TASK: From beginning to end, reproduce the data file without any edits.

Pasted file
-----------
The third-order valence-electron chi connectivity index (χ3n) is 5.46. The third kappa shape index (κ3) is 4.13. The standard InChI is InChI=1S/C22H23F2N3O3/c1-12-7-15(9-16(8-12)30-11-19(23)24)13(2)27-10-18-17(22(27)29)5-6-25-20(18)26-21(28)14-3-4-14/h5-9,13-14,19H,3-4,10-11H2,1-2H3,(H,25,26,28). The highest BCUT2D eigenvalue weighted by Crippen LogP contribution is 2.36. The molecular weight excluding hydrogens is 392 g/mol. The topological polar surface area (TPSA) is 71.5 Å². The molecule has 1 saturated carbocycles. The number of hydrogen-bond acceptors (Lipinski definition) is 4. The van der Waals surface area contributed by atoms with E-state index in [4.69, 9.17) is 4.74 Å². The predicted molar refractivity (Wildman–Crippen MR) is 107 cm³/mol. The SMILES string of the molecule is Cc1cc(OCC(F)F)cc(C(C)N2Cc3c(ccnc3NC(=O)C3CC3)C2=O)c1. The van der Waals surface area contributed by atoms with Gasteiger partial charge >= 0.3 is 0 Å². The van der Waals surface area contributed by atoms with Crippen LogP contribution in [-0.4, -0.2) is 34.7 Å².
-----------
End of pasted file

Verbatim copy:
The third-order valence-electron chi connectivity index (χ3n) is 5.46. The third kappa shape index (κ3) is 4.13. The standard InChI is InChI=1S/C22H23F2N3O3/c1-12-7-15(9-16(8-12)30-11-19(23)24)13(2)27-10-18-17(22(27)29)5-6-25-20(18)26-21(28)14-3-4-14/h5-9,13-14,19H,3-4,10-11H2,1-2H3,(H,25,26,28). The highest BCUT2D eigenvalue weighted by Crippen LogP contribution is 2.36. The molecular weight excluding hydrogens is 392 g/mol. The topological polar surface area (TPSA) is 71.5 Å². The molecule has 1 saturated carbocycles. The number of hydrogen-bond acceptors (Lipinski definition) is 4. The van der Waals surface area contributed by atoms with E-state index in [4.69, 9.17) is 4.74 Å². The predicted molar refractivity (Wildman–Crippen MR) is 107 cm³/mol. The SMILES string of the molecule is Cc1cc(OCC(F)F)cc(C(C)N2Cc3c(ccnc3NC(=O)C3CC3)C2=O)c1. The van der Waals surface area contributed by atoms with Gasteiger partial charge >= 0.3 is 0 Å². The van der Waals surface area contributed by atoms with Crippen LogP contribution in [-0.4, -0.2) is 34.7 Å².